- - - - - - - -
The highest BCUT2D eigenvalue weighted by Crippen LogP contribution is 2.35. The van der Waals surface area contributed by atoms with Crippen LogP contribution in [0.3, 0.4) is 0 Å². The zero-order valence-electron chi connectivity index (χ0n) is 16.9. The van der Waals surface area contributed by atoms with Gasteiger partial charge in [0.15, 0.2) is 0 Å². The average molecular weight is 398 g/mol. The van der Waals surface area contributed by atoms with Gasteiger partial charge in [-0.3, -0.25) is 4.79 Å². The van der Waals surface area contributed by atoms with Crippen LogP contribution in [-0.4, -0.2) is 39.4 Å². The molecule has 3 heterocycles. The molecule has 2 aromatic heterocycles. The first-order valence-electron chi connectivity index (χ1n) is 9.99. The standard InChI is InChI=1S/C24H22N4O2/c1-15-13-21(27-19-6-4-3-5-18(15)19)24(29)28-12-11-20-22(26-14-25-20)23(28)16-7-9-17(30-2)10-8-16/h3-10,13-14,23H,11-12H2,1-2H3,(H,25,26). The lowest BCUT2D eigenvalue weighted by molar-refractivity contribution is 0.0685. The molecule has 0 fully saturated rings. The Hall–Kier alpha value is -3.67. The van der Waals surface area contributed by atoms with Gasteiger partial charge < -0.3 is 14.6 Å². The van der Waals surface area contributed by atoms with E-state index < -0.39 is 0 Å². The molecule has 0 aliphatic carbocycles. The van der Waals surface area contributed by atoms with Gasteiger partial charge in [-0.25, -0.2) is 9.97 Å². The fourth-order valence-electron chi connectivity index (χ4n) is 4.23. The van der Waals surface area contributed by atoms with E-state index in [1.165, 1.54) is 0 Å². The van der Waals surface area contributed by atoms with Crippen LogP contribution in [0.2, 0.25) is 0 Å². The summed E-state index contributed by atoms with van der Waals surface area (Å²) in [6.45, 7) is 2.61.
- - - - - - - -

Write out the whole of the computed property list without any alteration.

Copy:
The highest BCUT2D eigenvalue weighted by Crippen LogP contribution is 2.35. The van der Waals surface area contributed by atoms with Crippen LogP contribution in [0.3, 0.4) is 0 Å². The zero-order valence-electron chi connectivity index (χ0n) is 16.9. The van der Waals surface area contributed by atoms with Gasteiger partial charge in [0.15, 0.2) is 0 Å². The average molecular weight is 398 g/mol. The van der Waals surface area contributed by atoms with Gasteiger partial charge in [-0.3, -0.25) is 4.79 Å². The van der Waals surface area contributed by atoms with Crippen LogP contribution in [-0.4, -0.2) is 39.4 Å². The molecule has 3 heterocycles. The molecule has 2 aromatic heterocycles. The first-order valence-electron chi connectivity index (χ1n) is 9.99. The standard InChI is InChI=1S/C24H22N4O2/c1-15-13-21(27-19-6-4-3-5-18(15)19)24(29)28-12-11-20-22(26-14-25-20)23(28)16-7-9-17(30-2)10-8-16/h3-10,13-14,23H,11-12H2,1-2H3,(H,25,26). The lowest BCUT2D eigenvalue weighted by molar-refractivity contribution is 0.0685. The molecule has 0 fully saturated rings. The Hall–Kier alpha value is -3.67. The van der Waals surface area contributed by atoms with Gasteiger partial charge < -0.3 is 14.6 Å². The van der Waals surface area contributed by atoms with E-state index < -0.39 is 0 Å². The molecule has 0 aliphatic carbocycles. The van der Waals surface area contributed by atoms with Gasteiger partial charge in [-0.25, -0.2) is 9.97 Å². The fourth-order valence-electron chi connectivity index (χ4n) is 4.23. The van der Waals surface area contributed by atoms with E-state index in [1.165, 1.54) is 0 Å². The van der Waals surface area contributed by atoms with Crippen LogP contribution in [0.2, 0.25) is 0 Å². The summed E-state index contributed by atoms with van der Waals surface area (Å²) in [6.45, 7) is 2.61.